June 323 BC

If I had to choose, I’d say I’m Luxembourg; small, neat, boxy. Luxembourg’s capital city is also called Luxembourg. Sometimes I think about my brain and how, if the brain is the capital city of the body, my brain must also be called Harrison. The heart is different. I don’t know if my heart is called Harrison. Maybe the heart is like the second-largest capital city, like Glasgow or Marseille—I don’t know what that makes the liver, because they’re usually heavier than the brain, and no one has been able to tell me yet what the correct corresponding entity should be.

David would be Alexandria. He says that’s his favourite place name in the whole world.

After school, I set out to find him. I start in Cyprus—the lowest branch of the big tree in the Delaney’s front garden—and then I cruise across the sea of asphalt, arms open wide like a condor, until I alight on the beaches of Egypt.

When I get to the crossroads near the church, I press the button and wait even though there’s no traffic. Today, David comes from the south, and his left cheek is swollen. “We were in Asmara this morning,” he says. “At the dentist.”

“Capital of Eritrea,” I say, and he tosses me a lemon drop from his pocket.

“Not bad.”

“Maybe if you didn’t carry so many lemon drops you wouldn’t need to go to Asmara.”

“Did you know that the old man who used to live in your house carried strawberry bonbons around all the time?” He shoves a hand into the pocket, wiggles it to make the wrappers crinkle. “I prefer citrus.” His left eye has bloomed a ferocious purple. “Sour. Tart.”

“Acetic. Bitter. Piquant.” He throws me another. I can’t help staring. “What’s wrong with your tooth?”

There hadn’t been anything wrong with his mouth at school yesterday. Or his eye. In our last class of the day, he’d answered all the questions Mr Kipphut had asked. Answered everything correctly until Sam and Budd had started mimicking him in a shrill, piggy voice. Then he’d stopped answering, even when Mr Kipphut made them hush.

“Did I ever tell you,” David leans closer, “that the dentist’s assistant has a smile as wide as the Ganges?”

I don’t say anything. His story doesn’t make sense. My aunt works at the dentist’s office and it’s much further west, like Khartoum. My aunt says you can’t always believe what people tell you, especially about their teeth.

“What, you don’t think I could charm an older woman?” He smiles, then grimaces and touches a tentative finger to his cheek.

“Why did Budd tell you yesterday that pigs can’t sweat?”

He pretends he’s just spotted his lace is loose and kneels to fix it, but I can see him struggle to tug the knot out.

“Pigs use mud to cool down instead of sweat. I like pigs.” I say. “Did you know that they’re even-toed ungulates?”

He sighs, his face hidden. “Yes, Harrison, I did know that.” He stands. “Want to go for a walk?”

“Which direction?”

He revolves, finger held out. “West.”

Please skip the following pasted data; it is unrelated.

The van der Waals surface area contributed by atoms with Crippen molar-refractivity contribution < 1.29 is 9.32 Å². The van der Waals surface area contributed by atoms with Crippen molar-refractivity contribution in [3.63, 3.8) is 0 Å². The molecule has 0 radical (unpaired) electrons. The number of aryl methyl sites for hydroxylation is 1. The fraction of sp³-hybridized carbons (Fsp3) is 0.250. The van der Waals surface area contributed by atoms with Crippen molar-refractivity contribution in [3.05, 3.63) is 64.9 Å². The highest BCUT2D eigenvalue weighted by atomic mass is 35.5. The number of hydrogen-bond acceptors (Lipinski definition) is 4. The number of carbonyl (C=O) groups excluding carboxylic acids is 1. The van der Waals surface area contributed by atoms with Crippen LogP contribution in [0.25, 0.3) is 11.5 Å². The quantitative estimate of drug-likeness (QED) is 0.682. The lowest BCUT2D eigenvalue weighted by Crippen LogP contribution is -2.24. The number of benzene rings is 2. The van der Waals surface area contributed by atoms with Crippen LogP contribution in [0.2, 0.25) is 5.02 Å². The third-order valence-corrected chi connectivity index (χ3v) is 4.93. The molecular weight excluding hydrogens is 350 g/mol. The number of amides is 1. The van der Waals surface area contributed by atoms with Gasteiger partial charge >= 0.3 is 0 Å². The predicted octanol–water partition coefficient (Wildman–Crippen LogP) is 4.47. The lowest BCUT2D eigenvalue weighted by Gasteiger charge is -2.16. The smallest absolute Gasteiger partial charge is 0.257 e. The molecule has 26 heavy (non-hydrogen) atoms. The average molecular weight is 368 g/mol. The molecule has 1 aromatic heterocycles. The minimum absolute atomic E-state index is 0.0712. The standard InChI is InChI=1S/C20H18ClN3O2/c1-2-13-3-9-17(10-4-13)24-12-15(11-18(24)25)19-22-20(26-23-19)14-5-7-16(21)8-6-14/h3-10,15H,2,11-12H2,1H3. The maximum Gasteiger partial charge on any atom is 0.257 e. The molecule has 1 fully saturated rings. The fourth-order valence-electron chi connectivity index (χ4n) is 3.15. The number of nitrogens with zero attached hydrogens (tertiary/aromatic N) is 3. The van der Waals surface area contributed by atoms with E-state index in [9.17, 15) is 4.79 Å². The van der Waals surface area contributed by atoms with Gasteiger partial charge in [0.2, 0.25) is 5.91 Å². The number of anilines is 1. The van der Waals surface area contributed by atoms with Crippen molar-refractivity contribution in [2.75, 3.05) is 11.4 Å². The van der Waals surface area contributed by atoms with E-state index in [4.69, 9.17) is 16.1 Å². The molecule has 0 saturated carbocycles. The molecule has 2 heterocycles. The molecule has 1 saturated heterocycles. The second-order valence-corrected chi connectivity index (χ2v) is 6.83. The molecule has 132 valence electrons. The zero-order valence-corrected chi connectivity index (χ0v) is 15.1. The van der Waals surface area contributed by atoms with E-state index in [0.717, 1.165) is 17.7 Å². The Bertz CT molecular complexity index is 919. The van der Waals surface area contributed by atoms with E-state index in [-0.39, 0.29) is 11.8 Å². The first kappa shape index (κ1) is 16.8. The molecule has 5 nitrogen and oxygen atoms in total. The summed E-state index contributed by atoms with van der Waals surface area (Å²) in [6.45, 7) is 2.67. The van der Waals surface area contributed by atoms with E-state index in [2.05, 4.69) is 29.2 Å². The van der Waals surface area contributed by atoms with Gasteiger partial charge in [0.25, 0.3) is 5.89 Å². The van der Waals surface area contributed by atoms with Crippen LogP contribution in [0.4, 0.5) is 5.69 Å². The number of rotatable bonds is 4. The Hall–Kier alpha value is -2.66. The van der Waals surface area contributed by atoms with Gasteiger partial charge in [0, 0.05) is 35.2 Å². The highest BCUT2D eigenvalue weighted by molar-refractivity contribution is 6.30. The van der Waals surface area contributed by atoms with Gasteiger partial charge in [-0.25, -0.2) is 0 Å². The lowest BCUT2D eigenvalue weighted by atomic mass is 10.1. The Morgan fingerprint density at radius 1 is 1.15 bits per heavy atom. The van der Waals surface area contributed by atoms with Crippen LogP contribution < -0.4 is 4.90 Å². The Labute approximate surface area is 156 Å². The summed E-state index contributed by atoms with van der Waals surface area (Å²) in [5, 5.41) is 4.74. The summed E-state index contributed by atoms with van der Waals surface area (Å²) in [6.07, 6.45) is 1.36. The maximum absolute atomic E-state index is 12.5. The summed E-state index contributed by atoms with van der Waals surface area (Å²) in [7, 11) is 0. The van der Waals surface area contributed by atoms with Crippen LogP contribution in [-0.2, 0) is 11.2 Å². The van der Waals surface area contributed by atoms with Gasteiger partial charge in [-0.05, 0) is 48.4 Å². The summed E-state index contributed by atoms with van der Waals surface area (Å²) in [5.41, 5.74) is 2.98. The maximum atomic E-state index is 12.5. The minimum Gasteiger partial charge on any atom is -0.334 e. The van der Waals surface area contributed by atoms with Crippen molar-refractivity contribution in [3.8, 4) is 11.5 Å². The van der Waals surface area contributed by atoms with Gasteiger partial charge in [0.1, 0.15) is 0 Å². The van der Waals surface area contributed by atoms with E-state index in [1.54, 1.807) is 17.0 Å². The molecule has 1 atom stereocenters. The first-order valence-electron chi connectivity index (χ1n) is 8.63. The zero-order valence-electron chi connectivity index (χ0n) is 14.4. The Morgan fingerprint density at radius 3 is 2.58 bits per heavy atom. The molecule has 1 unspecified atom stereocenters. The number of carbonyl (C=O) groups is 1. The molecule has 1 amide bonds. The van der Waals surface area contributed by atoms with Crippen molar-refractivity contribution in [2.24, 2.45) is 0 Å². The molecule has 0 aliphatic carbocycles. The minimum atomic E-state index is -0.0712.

* * *

David listens to me talking all the way to the park, then he takes the left swing because he knows I like the right one. A friend for life is the best kind, my mother says. I don’t have many friends, so it’s good to know he’ll always be around. The chains rattle as I grip them above my head.

“Why is Alexandria your favourite?”

“You know why.”

“I like to hear you tell it.” I wait, poking wood chips with one sneaker.

“Alexander was the greatest.” His voice slows, takes on a dreamy quality. “He assumed the throne after his father died. He sacked Thebes the following year before starting on Persia. He never faltered, never wavered.” He breaks off. Budd, wearing a bleached t-shirt and cut off shorts, is ambling toward the park, cell phone held in front of his mouth. He’s seen us; he’s smiling but I don’t think it’s because he’s happy.

David stands up so I do too. “Alexander cried because there were no more worlds left to conquer. Isn’t that something?” He isn’t smiling.

My stomach cramps because I’ve wanted to bring this up for weeks, ever since I found out the truth, but I didn’t know how. I’m not good at guessing what the right time is. I’m not good at guessing what people are thinking. There’s so much I’m not good at, like lying. “He never actually said that.”


“There’s no proof. Catherine of Aragorn asked for a copy of Plutarch’s Moralia in 1527, and the guy who made it for her included the real quote. If Alexander ever said such a thing,” I pause but he doesn’t say anything. His mouth is slightly open, and his eyebrows are raised. My father says that means surprise or shock or awe. I continue, “then probably what he actually said was the opposite. Something like ‘can you believe there are infinite worlds, and I have not even conquered one?’”

David’s looking at me as though he’s never seen me before. I study his body language. Loose arms, feet pointing north, eyebrows now arching downwards.

“Are you mad at me? I can’t tell.”

He whistles, long and slow. “Well I’ll be damned, Harrison. That’s some good advice.”

“It is?”

Budd kicks the gate. It rebounds off the metal fence. Reverberating. Rumbling. David doesn’t flinch. “Hold out your hands.”

Obediently, I comply. He pours the contents of his pocket into my waiting palms. A lemon-drop libation to his hero. I close my fingers over the crinkling wrappers.

“Keep these safe. Be my Hephaestion.”

Budd stands at the open gate, oinking. He hasn’t come in. He’s waiting like a matador, knowing that the bull is going to have to come out sooner or later. David walks towards him as I unwrap a lemon drop. The sweetness invades my tongue like an onslaught of Macedonians.